There’s a storm ragin’ deep in my soul
There’s a howlin’ wind that I just can’t control
There’s a fire inside me I can’t explain
Every time you touch me my love falls like rain
I’ve only known you for an hour or more
But the time is standin’ still
Your love has opened up the door
I feel a thunder in my heart
It takes my breath away
I feel a thunder in my heart
Will I ever be the same
I feel a thunder in my heart
It’s telling me you’re here to stay
Oh no, oh no

There’s a thunder in my heart
There’s a thunder in my heart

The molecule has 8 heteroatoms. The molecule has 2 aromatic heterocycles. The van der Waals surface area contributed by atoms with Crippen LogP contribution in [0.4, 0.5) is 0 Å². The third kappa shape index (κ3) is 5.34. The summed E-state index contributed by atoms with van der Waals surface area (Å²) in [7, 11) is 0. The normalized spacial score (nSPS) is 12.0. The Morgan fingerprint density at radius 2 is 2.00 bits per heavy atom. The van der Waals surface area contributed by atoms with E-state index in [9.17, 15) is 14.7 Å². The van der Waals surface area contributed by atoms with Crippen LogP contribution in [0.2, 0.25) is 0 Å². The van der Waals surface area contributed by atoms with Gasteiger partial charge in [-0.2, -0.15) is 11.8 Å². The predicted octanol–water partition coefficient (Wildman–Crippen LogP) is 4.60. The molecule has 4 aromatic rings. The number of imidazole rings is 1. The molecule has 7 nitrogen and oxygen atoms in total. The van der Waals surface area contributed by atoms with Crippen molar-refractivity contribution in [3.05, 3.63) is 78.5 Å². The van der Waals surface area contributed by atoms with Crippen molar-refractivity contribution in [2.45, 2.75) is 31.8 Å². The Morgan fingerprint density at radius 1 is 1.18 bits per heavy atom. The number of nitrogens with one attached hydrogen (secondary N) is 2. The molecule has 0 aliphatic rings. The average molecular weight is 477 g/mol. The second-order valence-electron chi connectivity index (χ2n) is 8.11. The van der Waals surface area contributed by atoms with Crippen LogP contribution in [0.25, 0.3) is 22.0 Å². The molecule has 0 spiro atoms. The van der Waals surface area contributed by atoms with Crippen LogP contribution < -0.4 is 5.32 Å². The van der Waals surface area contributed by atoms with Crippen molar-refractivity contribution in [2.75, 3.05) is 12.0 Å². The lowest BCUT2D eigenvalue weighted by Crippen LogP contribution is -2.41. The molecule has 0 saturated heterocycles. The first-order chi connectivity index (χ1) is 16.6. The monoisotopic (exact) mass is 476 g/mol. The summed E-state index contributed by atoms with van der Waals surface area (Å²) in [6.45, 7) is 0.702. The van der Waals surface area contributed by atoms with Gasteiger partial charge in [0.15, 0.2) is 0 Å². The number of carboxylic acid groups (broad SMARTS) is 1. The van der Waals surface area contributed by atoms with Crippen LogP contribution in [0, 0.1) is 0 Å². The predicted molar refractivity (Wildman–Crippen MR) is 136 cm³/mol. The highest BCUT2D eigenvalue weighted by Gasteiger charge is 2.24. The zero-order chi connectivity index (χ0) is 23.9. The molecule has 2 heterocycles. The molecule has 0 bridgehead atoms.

There’s a thunder in my heart
There’s a thunder in my heart

Take me baby I’m all yours
Do just what you wanna do with my love
Let’s not let the night overtake us
‘Cos what’s happening right now may make or break us
Do you feel the way I do
Open up your heart now baby
I’m coming’ through
I feel a thunder in my heart
Takin’ my breath away
I feel a thunder in my heart
Since I met you I’ll never be the same
I feel a thunder in my heart
I know you’re here to stay
I feel a thunder in my heart
And I know you’re here to stay

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Danton

Danton is a 1983 French language film depicting the last months of Georges Danton, one of the leaders of the French Revolution. It is an adaptation of the Polish play “The Danton Case” by Stanisława Przybyszewska.